Two great plays at Writers Theatre

It is always nice when it happens that something good is in your neighborhood. Such is the case with Writers Theatre in Glencoe, Illinois.

In the past few weeks, we have seen several great plays there, the first one in the larger of the two, Writers Theatre venues, the second, last night, in the smaller, more intimate setting of the smaller theatre.

The first play we say this month was ‘Parade,’ based on a true story and a book by Alfred Uhry and co-conceived by Harold Prince. It is shown in the larger Nichols Theatre at Writers. This is a Tony Award-winning musical that tells the story of a Brooklyn-raised, southern-living man by the name of Leo Frank. It takes place in 1913 in the town of Atlanta. It is a timely showing as this Jewish man suddenly finds himself being accused of murder. Ignorance, prejudice, and racism come to play as he goes to trial. There was not a single moment of boredom as this play unfurled its scary plot.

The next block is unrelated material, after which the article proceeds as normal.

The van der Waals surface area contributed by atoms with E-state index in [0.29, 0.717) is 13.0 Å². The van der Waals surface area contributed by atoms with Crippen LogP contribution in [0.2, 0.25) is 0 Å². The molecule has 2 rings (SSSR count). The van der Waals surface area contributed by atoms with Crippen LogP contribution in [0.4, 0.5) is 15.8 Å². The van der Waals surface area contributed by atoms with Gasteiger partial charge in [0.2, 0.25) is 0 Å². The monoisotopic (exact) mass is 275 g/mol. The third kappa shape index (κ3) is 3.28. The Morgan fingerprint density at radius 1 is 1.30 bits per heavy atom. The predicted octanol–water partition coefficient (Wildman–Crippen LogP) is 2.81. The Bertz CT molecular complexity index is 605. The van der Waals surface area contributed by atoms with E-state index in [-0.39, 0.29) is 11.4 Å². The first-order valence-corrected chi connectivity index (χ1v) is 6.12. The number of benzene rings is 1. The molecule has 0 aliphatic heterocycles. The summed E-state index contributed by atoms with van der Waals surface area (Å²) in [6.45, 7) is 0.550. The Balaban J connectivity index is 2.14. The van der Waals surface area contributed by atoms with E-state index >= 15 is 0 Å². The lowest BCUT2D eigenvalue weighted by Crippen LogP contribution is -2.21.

The second play we saw on Friday night, ‘The Mystery of Love and Sex.’ This play, written by Bathsheba Doran, starts out as a picnic type dinner of college students for one set of their parents. Jonny and Charlotte have been friends since they were nine, and are best friends, trying to figure out the complexities of their sexual natures and of their relationship. They are not sure if they should try for something more than just being best friends. Jonny is black and Charlotte is white. Her parents come to have dinner with them. Dad is Jewish, from New York, and a mystery novel writer, Mom is southern, smokes, and is trying to quit. The intimate Gillian Theatre was the perfect venue showing the challenges of relationships, sexual identity, and overall life choices. On a side note, there is full frontal nudity that was totally appropriate within the framework of the play, but shocking to some. This play was also completely compelling and timely.

We sure are lucky to have places like Writers Theatre in our neighborhood.

About Richard Koerner

Sixty something, father, papi, educator, organizer, Francophile, traveler, amateur photographer, gardener, cyclist, kayaker, calligrapher, cinephile, reader, and overall renaissance type human being.
This entry was posted in Life in general, Theatre, Thoughts and philosophy, Writers Theatre. Bookmark the permalink.

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